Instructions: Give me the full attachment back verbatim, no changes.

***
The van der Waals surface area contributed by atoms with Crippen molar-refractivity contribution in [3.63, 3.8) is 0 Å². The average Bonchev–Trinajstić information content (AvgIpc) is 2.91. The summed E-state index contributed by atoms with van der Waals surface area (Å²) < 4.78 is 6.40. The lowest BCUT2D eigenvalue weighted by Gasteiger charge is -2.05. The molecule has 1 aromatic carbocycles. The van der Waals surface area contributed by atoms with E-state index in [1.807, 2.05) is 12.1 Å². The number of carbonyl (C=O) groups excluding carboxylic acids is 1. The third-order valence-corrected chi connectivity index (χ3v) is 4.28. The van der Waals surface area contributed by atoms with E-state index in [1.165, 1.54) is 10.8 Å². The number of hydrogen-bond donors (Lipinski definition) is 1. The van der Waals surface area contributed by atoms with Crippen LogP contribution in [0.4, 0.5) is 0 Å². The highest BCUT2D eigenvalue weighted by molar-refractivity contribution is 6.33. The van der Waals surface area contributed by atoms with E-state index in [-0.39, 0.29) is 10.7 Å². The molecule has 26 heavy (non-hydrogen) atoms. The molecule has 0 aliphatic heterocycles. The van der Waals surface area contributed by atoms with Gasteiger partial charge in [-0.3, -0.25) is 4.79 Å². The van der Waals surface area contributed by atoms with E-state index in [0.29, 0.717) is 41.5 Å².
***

The van der Waals surface area contributed by atoms with Crippen molar-refractivity contribution in [3.63, 3.8) is 0 Å². The average Bonchev–Trinajstić information content (AvgIpc) is 2.91. The summed E-state index contributed by atoms with van der Waals surface area (Å²) < 4.78 is 6.40. The lowest BCUT2D eigenvalue weighted by Gasteiger charge is -2.05. The molecule has 1 aromatic carbocycles. The van der Waals surface area contributed by atoms with E-state index in [1.807, 2.05) is 12.1 Å². The number of carbonyl (C=O) groups excluding carboxylic acids is 1. The third-order valence-corrected chi connectivity index (χ3v) is 4.28. The van der Waals surface area contributed by atoms with E-state index in [1.165, 1.54) is 10.8 Å². The number of hydrogen-bond donors (Lipinski definition) is 1. The van der Waals surface area contributed by atoms with Crippen LogP contribution in [0.4, 0.5) is 0 Å². The highest BCUT2D eigenvalue weighted by molar-refractivity contribution is 6.33. The van der Waals surface area contributed by atoms with E-state index in [-0.39, 0.29) is 10.7 Å². The molecule has 26 heavy (non-hydrogen) atoms. The molecule has 0 aliphatic heterocycles. The van der Waals surface area contributed by atoms with Gasteiger partial charge in [-0.3, -0.25) is 4.79 Å². The van der Waals surface area contributed by atoms with E-state index in [0.29, 0.717) is 41.5 Å².